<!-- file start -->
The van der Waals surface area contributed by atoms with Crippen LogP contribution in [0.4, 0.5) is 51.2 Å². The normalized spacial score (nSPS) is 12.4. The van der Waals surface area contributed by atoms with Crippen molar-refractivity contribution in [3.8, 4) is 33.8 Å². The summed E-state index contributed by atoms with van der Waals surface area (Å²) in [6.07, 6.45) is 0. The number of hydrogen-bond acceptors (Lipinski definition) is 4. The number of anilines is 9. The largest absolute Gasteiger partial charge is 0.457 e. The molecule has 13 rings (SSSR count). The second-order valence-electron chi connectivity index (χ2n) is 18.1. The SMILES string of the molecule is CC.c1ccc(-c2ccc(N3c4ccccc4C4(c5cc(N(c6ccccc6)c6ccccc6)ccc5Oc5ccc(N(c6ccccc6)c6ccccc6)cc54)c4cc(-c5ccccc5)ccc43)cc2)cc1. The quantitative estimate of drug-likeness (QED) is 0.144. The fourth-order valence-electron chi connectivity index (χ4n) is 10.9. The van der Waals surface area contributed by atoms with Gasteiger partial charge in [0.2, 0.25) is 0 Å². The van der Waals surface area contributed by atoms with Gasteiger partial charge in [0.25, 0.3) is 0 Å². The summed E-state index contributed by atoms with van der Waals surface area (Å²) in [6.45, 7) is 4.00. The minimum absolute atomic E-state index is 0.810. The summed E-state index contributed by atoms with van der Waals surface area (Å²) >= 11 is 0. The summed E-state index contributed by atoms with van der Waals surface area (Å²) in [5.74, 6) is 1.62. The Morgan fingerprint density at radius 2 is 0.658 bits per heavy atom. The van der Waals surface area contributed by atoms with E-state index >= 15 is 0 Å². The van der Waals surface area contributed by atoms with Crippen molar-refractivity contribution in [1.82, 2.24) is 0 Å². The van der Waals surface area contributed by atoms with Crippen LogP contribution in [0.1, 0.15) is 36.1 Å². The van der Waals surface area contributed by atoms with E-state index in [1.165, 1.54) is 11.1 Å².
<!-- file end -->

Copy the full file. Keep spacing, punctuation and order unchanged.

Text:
The van der Waals surface area contributed by atoms with Crippen LogP contribution in [0.4, 0.5) is 51.2 Å². The normalized spacial score (nSPS) is 12.4. The van der Waals surface area contributed by atoms with Crippen molar-refractivity contribution in [3.8, 4) is 33.8 Å². The summed E-state index contributed by atoms with van der Waals surface area (Å²) in [6.07, 6.45) is 0. The number of hydrogen-bond acceptors (Lipinski definition) is 4. The number of anilines is 9. The largest absolute Gasteiger partial charge is 0.457 e. The molecule has 13 rings (SSSR count). The second-order valence-electron chi connectivity index (χ2n) is 18.1. The SMILES string of the molecule is CC.c1ccc(-c2ccc(N3c4ccccc4C4(c5cc(N(c6ccccc6)c6ccccc6)ccc5Oc5ccc(N(c6ccccc6)c6ccccc6)cc54)c4cc(-c5ccccc5)ccc43)cc2)cc1. The quantitative estimate of drug-likeness (QED) is 0.144. The fourth-order valence-electron chi connectivity index (χ4n) is 10.9. The van der Waals surface area contributed by atoms with Gasteiger partial charge in [0.2, 0.25) is 0 Å². The van der Waals surface area contributed by atoms with Gasteiger partial charge in [0.25, 0.3) is 0 Å². The summed E-state index contributed by atoms with van der Waals surface area (Å²) in [6.45, 7) is 4.00. The minimum absolute atomic E-state index is 0.810. The summed E-state index contributed by atoms with van der Waals surface area (Å²) >= 11 is 0. The summed E-state index contributed by atoms with van der Waals surface area (Å²) in [5.74, 6) is 1.62. The Morgan fingerprint density at radius 2 is 0.658 bits per heavy atom. The van der Waals surface area contributed by atoms with E-state index >= 15 is 0 Å². The van der Waals surface area contributed by atoms with Crippen molar-refractivity contribution in [1.82, 2.24) is 0 Å². The van der Waals surface area contributed by atoms with Crippen LogP contribution in [0.1, 0.15) is 36.1 Å². The van der Waals surface area contributed by atoms with E-state index in [1.165, 1.54) is 11.1 Å².